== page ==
Brett Kavanaugh Tests Positive for COVID-19 in Breakthrough Case but Isn't Showing Symptoms

The Supreme Court justice has been fully vaccinated since January, a spokesperson said

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Brett Kavanaugh. Photo: Drew Angerer/Getty

Supreme Court Justice Brett Kavanaugh tested positive this week for COVID-19, the high court announced Friday morning.

The statement added that Kavanaugh, 56, has been fully vaccinated since January and is not showing symptoms from his breakthrough case.

"On Thursday, per the Court's regular testing protocols, Justice Kavanaugh had a routine Covid test ahead of Justice Barrett's investiture on Friday," the court's statement read. "On Thursday evening, Justice Kavanaugh was informed that he had tested positive for Covid-19. He has no symptoms and has been fully vaccinated since January."

The statement added that, "per current Court testing protocols, all of the Justices were tested Monday morning prior to conference, and all tested negative, including Justice Kavanaugh."

Breakthrough cases — COVID-19 infections that occur in people who have been fully vaccinated against the virus — are rare but possible and expected, as the vaccines are not 100 percent effective in preventing infections. Still, vaccinated people who test positive will likely be asymptomatic or experience a far milder illness than if they were not vaccinated. The majority of deaths from COVID-19 — around 98 to 99 percent — are in unvaccinated people.

Kavanaugh's wife and daughters, whom the court says are also fully vaccinated, tested negative on Thursday.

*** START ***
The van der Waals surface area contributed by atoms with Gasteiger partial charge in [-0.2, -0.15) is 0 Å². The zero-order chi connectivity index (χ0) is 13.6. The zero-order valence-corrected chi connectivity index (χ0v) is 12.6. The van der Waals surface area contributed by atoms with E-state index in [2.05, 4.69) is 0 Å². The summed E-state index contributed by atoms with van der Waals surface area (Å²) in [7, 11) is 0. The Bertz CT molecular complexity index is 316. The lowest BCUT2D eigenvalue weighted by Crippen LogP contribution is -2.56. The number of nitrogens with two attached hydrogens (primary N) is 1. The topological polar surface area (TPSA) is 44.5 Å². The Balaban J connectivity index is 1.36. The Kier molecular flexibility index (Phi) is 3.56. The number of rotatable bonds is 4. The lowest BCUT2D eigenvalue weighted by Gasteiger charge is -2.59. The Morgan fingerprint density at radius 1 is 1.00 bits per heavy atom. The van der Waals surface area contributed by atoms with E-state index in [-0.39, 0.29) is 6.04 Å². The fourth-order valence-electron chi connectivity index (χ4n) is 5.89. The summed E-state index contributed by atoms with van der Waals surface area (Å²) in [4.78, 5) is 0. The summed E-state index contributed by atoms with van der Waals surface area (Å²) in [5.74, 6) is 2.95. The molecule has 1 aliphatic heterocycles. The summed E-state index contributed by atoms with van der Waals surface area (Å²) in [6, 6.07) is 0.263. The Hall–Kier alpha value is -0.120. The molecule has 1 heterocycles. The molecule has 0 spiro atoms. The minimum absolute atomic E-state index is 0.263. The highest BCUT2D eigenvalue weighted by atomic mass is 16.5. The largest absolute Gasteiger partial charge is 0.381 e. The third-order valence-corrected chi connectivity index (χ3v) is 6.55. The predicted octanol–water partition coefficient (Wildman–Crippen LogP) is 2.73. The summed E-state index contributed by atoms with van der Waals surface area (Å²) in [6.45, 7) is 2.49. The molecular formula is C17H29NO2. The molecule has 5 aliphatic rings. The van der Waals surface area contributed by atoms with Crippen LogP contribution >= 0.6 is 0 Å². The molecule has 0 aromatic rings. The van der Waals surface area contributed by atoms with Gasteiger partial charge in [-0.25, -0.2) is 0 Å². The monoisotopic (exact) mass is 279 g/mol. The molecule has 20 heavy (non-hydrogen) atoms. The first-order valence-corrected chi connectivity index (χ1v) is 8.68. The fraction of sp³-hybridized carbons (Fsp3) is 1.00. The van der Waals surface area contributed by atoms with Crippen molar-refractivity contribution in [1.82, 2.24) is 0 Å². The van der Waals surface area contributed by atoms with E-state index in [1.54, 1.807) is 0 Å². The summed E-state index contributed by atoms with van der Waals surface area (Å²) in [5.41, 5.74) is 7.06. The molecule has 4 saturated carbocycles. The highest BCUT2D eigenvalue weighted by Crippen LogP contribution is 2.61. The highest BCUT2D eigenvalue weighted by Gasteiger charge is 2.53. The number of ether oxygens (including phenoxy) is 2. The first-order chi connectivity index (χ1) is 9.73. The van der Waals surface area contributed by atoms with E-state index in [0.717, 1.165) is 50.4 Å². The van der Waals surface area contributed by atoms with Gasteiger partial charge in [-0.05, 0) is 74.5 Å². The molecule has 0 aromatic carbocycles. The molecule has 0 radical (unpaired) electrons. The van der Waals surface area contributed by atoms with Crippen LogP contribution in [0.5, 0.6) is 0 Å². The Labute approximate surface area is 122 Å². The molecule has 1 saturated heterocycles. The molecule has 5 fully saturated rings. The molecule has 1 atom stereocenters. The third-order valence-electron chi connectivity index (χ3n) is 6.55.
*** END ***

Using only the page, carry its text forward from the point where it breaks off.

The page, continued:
As a precaution, however, the Supreme Court said that Kavanaugh and his wife would not attend an investiture for the newest justice, Amy Coney Barrett, scheduled for Friday morning.

Brett Kavanaugh
Brett Kavanaugh. Susan Walsh/AP/Shutterstock

Kavanaugh, a Bethesda, Maryland-native with deep Republican ties, replaced retiring Justice Anthony Kennedy.

He was former President Donald Trump's second high-court pick after Neil Gorsuch was nominated in 2017 to succeed Justice Antonin Scalia following the latter's death. (Scalia's seat had been held open by Senate Republicans under President Barack Obama in a highly controversial break with tradition.)

Kavanaugh's confirmation was mired in its own controversy in the wake of several sexual misconduct allegations from the 1980s and 1990s — all of which he stridently denied.

Christine Blasey Ford, a psychology professor, was the first woman to come forward and emotionally testified at his confirmation hearing, describing being sexually assaulted by him when she was 15 and he was 17.

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Brett Kavanaugh. Win McNamee/Getty

In an earlier interview with The Washington Post, Ford accused Kavanaugh of pinning her down to a bed, groping her and trying to remove her clothes at a high school party in the early 1980s.

In his own testimony at the hearing, Kavanaugh said he had not assaulted Ford: "I'm not questioning that Dr. Ford may have been sexually assaulted by some person in some place at some time, but I have never done this to her or to anyone."

He described the claims against him as an "orchestrated political hit."

"This has destroyed my family and my good name," he said.

After a razor-thin confirmation vote, Kavanaugh was sworn in as a Supreme Court justice in October 2018.

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